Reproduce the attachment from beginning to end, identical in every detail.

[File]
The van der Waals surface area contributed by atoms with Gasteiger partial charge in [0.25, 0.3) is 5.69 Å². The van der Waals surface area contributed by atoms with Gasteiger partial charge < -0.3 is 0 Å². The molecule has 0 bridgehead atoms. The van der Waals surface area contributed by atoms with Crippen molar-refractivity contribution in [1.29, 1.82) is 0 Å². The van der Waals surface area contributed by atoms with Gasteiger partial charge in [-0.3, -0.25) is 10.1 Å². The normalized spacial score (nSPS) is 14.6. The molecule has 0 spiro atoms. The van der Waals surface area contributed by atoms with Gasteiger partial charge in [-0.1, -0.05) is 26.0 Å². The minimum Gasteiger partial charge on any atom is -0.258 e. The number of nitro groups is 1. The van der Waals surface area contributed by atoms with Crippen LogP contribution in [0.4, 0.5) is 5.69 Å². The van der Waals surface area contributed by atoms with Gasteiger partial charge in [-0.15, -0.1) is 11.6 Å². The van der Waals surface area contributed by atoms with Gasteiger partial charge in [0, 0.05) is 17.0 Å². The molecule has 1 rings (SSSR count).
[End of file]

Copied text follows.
The van der Waals surface area contributed by atoms with Gasteiger partial charge in [0.25, 0.3) is 5.69 Å². The van der Waals surface area contributed by atoms with Gasteiger partial charge < -0.3 is 0 Å². The molecule has 0 bridgehead atoms. The van der Waals surface area contributed by atoms with Crippen molar-refractivity contribution in [1.29, 1.82) is 0 Å². The van der Waals surface area contributed by atoms with Gasteiger partial charge in [-0.3, -0.25) is 10.1 Å². The normalized spacial score (nSPS) is 14.6. The molecule has 0 spiro atoms. The van der Waals surface area contributed by atoms with Gasteiger partial charge in [-0.1, -0.05) is 26.0 Å². The minimum Gasteiger partial charge on any atom is -0.258 e. The number of nitro groups is 1. The van der Waals surface area contributed by atoms with Crippen LogP contribution in [0.4, 0.5) is 5.69 Å². The van der Waals surface area contributed by atoms with Gasteiger partial charge in [-0.15, -0.1) is 11.6 Å². The van der Waals surface area contributed by atoms with Gasteiger partial charge in [0, 0.05) is 17.0 Å². The molecule has 1 rings (SSSR count).